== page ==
Melatonin is an alternative to the common sedatives used in anaesthesia. Studies on the effects of melatonin showed that it reduces anxiety, enhances analgesia, and reduces intraocular pressure when administered orally at a dose of 3 or 10 mg 60–90 minutes before surgery.43,44 The sedative effect of melatonin is explained by its effect on GABAergic and benzodiazepine receptors. Melatonin does not affect psychomotor skills, and thus the patient’s ability to cooperate.

As suggested by Nijkamp et al,11 complete suppression of the fear of surgery using pharmacological methods is not beneficial because low levels of anxiety are actually recommended and may be helpful in effective preparation for surgery and proper coping with discomfort during the procedure. It also prevents disappointment and failure of patients’ expectations of postoperative outcomes. In summary, the modern technique of cataract surgery, including small-incision phacoemulsification under topical anaesthesia, is a very short and safe medical procedure associated with minimal pain. Adequate education before surgery is usually sufficient to reduce the stress associated with surgery.

Preoperative Educating and Counselling

Preoperative education and counselling, the aim of which is to provide the patient with reliable and accessible information on cataracts and methods of its treatment, has a huge positive impact on reducing the fear and anxiety associated with surgery.45 Ophthalmologists and other healthcare professionals can contribute to improving communication with patients in the preoperative period. These can be nurses, social workers, psychologists, health care educators, teachers, and occupational therapists.9 The aim of preoperative education and counselling is not only to provide information and clarify the patient’s doubts, but also to reassure them. To meet this task, the person interviewing the patient must be properly prepared for it, both in terms of content and psychology.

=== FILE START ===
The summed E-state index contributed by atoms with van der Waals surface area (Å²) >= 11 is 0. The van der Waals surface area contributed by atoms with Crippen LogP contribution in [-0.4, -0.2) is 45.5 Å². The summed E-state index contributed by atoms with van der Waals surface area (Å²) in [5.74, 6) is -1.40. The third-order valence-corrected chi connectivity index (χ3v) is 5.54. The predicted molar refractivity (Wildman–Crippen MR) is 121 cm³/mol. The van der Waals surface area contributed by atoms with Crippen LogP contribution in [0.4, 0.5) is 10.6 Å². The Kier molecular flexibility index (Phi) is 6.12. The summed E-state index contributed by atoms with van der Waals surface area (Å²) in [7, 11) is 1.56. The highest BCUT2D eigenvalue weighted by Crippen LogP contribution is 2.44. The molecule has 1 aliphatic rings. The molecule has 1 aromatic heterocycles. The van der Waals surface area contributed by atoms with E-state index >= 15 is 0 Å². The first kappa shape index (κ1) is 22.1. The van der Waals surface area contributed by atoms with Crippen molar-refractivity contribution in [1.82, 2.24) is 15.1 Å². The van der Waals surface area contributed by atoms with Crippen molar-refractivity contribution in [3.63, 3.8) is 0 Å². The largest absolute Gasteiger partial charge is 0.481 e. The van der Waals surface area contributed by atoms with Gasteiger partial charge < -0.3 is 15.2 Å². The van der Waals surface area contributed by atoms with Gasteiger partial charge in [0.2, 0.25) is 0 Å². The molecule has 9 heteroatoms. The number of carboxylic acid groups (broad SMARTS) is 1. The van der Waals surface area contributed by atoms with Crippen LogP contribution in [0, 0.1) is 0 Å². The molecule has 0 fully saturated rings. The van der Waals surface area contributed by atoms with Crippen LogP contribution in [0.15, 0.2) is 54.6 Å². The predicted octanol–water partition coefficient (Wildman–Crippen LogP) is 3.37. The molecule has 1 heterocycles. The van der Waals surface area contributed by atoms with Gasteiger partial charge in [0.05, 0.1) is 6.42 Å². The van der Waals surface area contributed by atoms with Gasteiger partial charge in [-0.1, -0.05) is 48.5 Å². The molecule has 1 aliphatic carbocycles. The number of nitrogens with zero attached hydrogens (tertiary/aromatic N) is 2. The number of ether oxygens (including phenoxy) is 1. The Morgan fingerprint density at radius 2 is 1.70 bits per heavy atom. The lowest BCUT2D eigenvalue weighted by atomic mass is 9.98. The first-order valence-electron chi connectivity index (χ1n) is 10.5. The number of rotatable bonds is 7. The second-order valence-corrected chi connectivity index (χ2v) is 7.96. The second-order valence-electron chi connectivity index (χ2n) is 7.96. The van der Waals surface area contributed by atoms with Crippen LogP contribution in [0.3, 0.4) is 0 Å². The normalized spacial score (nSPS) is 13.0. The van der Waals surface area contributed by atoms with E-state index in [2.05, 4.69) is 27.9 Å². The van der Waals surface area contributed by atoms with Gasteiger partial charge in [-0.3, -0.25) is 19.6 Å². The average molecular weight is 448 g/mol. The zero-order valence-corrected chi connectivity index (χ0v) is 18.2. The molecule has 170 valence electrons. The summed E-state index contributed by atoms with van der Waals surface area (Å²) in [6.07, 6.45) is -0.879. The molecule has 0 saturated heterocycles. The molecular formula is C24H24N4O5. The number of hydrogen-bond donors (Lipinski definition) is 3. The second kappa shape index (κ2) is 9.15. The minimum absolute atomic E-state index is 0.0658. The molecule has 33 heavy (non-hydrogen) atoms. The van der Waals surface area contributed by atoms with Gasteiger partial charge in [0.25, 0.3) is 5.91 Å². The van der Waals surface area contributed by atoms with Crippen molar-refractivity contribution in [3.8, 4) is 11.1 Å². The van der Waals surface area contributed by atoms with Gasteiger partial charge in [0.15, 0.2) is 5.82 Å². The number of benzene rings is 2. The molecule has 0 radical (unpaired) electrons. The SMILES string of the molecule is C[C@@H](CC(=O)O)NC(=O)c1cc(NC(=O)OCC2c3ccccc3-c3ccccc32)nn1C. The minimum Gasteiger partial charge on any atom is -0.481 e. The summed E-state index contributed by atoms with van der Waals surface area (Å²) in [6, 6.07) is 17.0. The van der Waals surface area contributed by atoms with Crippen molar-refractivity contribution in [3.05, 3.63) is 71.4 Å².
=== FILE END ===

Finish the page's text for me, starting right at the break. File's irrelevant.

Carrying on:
A well-conducted preoperative information session should consider patient needs and the specificity of their age. Sufficient time should be devoted and allow them to asking questions. The type of information that is given and the way it is communicated are also important. People who are more knowledgeable about the procedure and those who accept the proposed treatments are usually less stressed. To increase the acceptance of patients for the proposed procedures, it must make sense to them. However, the amount of information required by each patient depends on the individual. There are people who do not want to be thoroughly informed, especially regarding possible complications. Thus, a statement can be made that as medical information increases, so does fear and anxiety.46–49 This applies more often to elderly and poorly educated individuals. While it is important for the patient to understand the risks involved, balancing the patient’s anxiety and likelihood of complications is a very delicate matter. Excessive informing with possible complications can be counterproductive.10 During the conversation with the patient, emphasis should be placed on what he or she will feel, see, or hear during the operation, and to a lesser extent on the details of the surgical technique itself.